Independent TD Mattie McGrath has said he is considering going to the Gardaí over comments made by Labour TD Aodhán Ó Ríordáin.
The Tipperary TD claims Deputy Ó Ríordáin’s comments linked him to the Dublin riots and accused him of incitement to hatred.
He says the “inflammatory remarks” were made in the Dáil and on social media.
For this part, the Labour TD said he only referred to Independents – insisting that he was ready to meet any legal complaint.
On Newstalk Breakfast this morning, Deputy McGrath said it is important to have calm and respect when debating issues like immigration.
“Inflammatory marks like this, you know from any source, are not helpful – especially when they are utterly untrue,” he said.
“Apart from the Dáil, he also made comments in another publication outside of the House, which implicitly implied that we were responsible for causing the riots – which is just wholly untrue and very, very reprehensible remarks.
“So, remarks like those are very irresponsible.”
The Rural Independents are also reportedly complaining to the Houses of the Oireachtas Commission about remarks made by People Before Profit Deputy Paul Murphy, which they also claim link them to the far-right.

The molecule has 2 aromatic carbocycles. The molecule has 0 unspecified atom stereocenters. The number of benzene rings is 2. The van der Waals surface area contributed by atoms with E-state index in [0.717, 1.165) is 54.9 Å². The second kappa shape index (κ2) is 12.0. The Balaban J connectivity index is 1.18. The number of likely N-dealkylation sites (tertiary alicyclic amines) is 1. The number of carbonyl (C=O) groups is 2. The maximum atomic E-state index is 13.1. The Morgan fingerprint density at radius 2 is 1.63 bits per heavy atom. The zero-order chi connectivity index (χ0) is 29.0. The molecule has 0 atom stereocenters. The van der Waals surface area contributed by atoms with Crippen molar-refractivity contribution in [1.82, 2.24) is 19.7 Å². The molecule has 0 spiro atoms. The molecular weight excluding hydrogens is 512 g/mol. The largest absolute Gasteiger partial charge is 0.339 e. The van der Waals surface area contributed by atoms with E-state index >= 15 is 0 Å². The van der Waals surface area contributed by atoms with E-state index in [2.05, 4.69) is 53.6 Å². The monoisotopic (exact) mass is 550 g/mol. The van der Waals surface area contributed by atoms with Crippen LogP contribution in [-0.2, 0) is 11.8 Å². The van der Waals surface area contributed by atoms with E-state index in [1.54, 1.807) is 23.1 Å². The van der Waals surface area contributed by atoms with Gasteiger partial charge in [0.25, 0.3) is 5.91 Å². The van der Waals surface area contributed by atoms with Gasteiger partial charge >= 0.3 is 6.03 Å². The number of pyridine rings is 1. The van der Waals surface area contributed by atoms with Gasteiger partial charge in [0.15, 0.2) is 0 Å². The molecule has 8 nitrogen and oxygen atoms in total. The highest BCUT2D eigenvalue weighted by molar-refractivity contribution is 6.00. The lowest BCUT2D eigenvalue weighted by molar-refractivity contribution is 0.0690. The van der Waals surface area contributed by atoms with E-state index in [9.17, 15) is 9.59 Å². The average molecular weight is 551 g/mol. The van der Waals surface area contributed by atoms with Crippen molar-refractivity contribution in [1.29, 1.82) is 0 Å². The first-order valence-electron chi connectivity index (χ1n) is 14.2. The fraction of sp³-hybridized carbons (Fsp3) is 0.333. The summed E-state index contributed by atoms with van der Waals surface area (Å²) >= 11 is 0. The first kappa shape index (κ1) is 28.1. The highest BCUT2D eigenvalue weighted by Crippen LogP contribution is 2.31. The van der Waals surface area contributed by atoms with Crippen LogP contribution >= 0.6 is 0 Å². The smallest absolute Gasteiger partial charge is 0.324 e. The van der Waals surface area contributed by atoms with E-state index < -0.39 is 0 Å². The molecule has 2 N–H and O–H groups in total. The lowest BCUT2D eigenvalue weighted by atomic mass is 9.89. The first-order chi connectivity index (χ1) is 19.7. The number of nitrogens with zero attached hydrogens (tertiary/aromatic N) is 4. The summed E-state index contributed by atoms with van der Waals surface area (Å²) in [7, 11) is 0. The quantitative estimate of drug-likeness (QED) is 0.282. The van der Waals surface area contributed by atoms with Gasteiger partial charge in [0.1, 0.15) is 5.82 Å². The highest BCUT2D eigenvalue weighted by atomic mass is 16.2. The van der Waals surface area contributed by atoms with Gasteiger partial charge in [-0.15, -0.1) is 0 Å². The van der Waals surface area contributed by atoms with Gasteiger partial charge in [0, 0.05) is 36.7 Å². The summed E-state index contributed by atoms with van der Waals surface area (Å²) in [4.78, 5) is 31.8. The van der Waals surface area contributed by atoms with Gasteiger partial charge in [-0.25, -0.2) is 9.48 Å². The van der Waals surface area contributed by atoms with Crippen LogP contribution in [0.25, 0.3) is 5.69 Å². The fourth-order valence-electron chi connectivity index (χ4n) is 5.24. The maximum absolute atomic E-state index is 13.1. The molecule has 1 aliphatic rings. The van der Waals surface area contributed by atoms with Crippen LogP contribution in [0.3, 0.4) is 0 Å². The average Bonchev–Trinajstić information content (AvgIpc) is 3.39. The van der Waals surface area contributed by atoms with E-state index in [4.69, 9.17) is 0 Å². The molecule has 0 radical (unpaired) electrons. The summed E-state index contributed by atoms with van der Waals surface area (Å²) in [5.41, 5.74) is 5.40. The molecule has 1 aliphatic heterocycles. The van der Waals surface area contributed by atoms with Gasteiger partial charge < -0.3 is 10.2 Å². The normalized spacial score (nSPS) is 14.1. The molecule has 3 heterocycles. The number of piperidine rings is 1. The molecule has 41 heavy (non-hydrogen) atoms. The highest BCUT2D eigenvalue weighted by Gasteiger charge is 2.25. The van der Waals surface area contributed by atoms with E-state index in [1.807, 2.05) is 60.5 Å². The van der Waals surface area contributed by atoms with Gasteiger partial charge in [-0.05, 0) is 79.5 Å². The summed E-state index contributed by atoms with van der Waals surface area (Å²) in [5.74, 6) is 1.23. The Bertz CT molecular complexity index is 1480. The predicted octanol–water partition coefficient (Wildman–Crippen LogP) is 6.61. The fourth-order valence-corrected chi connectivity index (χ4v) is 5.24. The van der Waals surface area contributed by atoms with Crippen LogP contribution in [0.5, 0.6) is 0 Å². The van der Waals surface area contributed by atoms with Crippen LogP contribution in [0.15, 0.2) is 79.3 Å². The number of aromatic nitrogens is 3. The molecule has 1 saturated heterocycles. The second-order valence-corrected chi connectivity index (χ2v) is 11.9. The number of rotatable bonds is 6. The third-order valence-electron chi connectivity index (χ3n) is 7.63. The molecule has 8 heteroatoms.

Deputy McGrath labelled the People Before Profit TDs remarks reprehensible, adding that he is, “not surprised”.
He said the Rural Independents plan to vie over their Private Members Time next Wednesday for a two-hour Dáil debate on immigration.
He said he has been calling for debate on the issue for the last six months but has been “flatly just refused by the Government”.
“We’re now approaching Christmas and it's being talked about in every shop, in every business place, in every taxi, in every car and in every workplace – but we can't talk about in the echo chamber of Dáil Éireann?
“We are the Teachtaí Dála – we have to give leadership, we have to debate this and have a proper responsible, appropriate debate.”
Deputy McGrath said he has no problem with people who migrate to Ireland and take up jobs.
He said his problem is with people who arrive undocumented – noting that, “You or I or anybody else wouldn't go far without paperwork, without passports and everything else”.
“We believe they should be held somewhere and they certainly should not be let into the country, especially if they come from other European countries,” he said.
“This is what we need to deal with.”
There are a range of reasons asylum seekers could find themselves without travel documents – with figures showing that 41% of the world’s refugees have no access to passports.
Asylum seekers often pay traffickers large sums of money to get them to Ireland – with travel documents taken from them before they get off the plane in Ireland.
People who arrive without documents still face rigorous testing before being granted asylum.
Deputy McGrath said the Dáil must have a balanced debate on immigration without the “name-calling and wolf whistles, accusations and everything else”.
He said the rural Independents have given over their time to it next week because the Government, “won't have a proper rational debate”.